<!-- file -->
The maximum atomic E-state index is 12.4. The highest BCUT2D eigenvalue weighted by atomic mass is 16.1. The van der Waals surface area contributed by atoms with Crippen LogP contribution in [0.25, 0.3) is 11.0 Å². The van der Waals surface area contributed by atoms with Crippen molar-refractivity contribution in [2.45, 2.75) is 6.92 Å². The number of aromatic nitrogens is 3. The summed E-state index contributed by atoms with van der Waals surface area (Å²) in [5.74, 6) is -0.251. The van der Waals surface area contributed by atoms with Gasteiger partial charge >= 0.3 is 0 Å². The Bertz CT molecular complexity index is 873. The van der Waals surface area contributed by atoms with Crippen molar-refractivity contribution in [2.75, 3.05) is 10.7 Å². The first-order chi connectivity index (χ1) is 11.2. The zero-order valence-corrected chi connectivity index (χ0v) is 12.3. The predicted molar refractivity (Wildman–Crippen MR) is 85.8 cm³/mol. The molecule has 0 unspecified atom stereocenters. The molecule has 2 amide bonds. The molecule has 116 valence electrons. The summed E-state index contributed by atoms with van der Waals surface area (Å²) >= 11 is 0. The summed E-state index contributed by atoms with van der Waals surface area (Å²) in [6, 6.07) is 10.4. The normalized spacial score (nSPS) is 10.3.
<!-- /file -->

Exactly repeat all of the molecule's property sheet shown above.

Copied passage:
The maximum atomic E-state index is 12.4. The highest BCUT2D eigenvalue weighted by atomic mass is 16.1. The van der Waals surface area contributed by atoms with Crippen LogP contribution in [0.25, 0.3) is 11.0 Å². The van der Waals surface area contributed by atoms with Crippen molar-refractivity contribution in [2.45, 2.75) is 6.92 Å². The number of aromatic nitrogens is 3. The summed E-state index contributed by atoms with van der Waals surface area (Å²) in [5.74, 6) is -0.251. The van der Waals surface area contributed by atoms with Gasteiger partial charge >= 0.3 is 0 Å². The Bertz CT molecular complexity index is 873. The van der Waals surface area contributed by atoms with Crippen molar-refractivity contribution in [2.75, 3.05) is 10.7 Å². The first-order chi connectivity index (χ1) is 11.2. The zero-order valence-corrected chi connectivity index (χ0v) is 12.3. The predicted molar refractivity (Wildman–Crippen MR) is 85.8 cm³/mol. The molecule has 0 unspecified atom stereocenters. The molecule has 2 amide bonds. The molecule has 116 valence electrons. The summed E-state index contributed by atoms with van der Waals surface area (Å²) >= 11 is 0. The summed E-state index contributed by atoms with van der Waals surface area (Å²) in [6, 6.07) is 10.4. The normalized spacial score (nSPS) is 10.3.